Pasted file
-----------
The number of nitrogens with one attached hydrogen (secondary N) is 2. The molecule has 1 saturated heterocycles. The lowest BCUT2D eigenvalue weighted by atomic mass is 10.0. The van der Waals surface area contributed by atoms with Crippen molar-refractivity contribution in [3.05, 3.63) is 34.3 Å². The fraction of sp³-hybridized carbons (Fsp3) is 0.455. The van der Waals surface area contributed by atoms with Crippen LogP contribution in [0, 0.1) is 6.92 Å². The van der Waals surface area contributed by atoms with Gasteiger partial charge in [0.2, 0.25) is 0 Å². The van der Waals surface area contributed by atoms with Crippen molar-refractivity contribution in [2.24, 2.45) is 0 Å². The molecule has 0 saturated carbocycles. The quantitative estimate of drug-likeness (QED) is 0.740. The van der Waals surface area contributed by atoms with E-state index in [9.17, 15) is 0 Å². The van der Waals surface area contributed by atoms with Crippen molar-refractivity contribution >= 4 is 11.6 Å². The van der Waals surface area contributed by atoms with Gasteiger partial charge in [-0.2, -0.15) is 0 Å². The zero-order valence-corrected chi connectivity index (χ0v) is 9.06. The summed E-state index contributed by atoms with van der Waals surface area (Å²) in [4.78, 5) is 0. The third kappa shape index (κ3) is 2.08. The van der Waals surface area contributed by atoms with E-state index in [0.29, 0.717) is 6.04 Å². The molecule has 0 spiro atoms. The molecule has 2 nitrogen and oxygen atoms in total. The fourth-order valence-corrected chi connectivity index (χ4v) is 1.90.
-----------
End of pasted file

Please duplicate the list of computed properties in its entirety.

The number of nitrogens with one attached hydrogen (secondary N) is 2. The molecule has 1 saturated heterocycles. The lowest BCUT2D eigenvalue weighted by atomic mass is 10.0. The van der Waals surface area contributed by atoms with Crippen molar-refractivity contribution in [3.05, 3.63) is 34.3 Å². The fraction of sp³-hybridized carbons (Fsp3) is 0.455. The van der Waals surface area contributed by atoms with Crippen LogP contribution in [0, 0.1) is 6.92 Å². The van der Waals surface area contributed by atoms with Gasteiger partial charge in [0.2, 0.25) is 0 Å². The van der Waals surface area contributed by atoms with Crippen molar-refractivity contribution in [2.24, 2.45) is 0 Å². The molecule has 0 saturated carbocycles. The quantitative estimate of drug-likeness (QED) is 0.740. The van der Waals surface area contributed by atoms with E-state index in [9.17, 15) is 0 Å². The van der Waals surface area contributed by atoms with Crippen molar-refractivity contribution >= 4 is 11.6 Å². The van der Waals surface area contributed by atoms with Gasteiger partial charge in [-0.2, -0.15) is 0 Å². The zero-order valence-corrected chi connectivity index (χ0v) is 9.06. The summed E-state index contributed by atoms with van der Waals surface area (Å²) in [4.78, 5) is 0. The third kappa shape index (κ3) is 2.08. The van der Waals surface area contributed by atoms with E-state index in [0.29, 0.717) is 6.04 Å². The molecule has 0 spiro atoms. The molecule has 2 nitrogen and oxygen atoms in total. The fourth-order valence-corrected chi connectivity index (χ4v) is 1.90.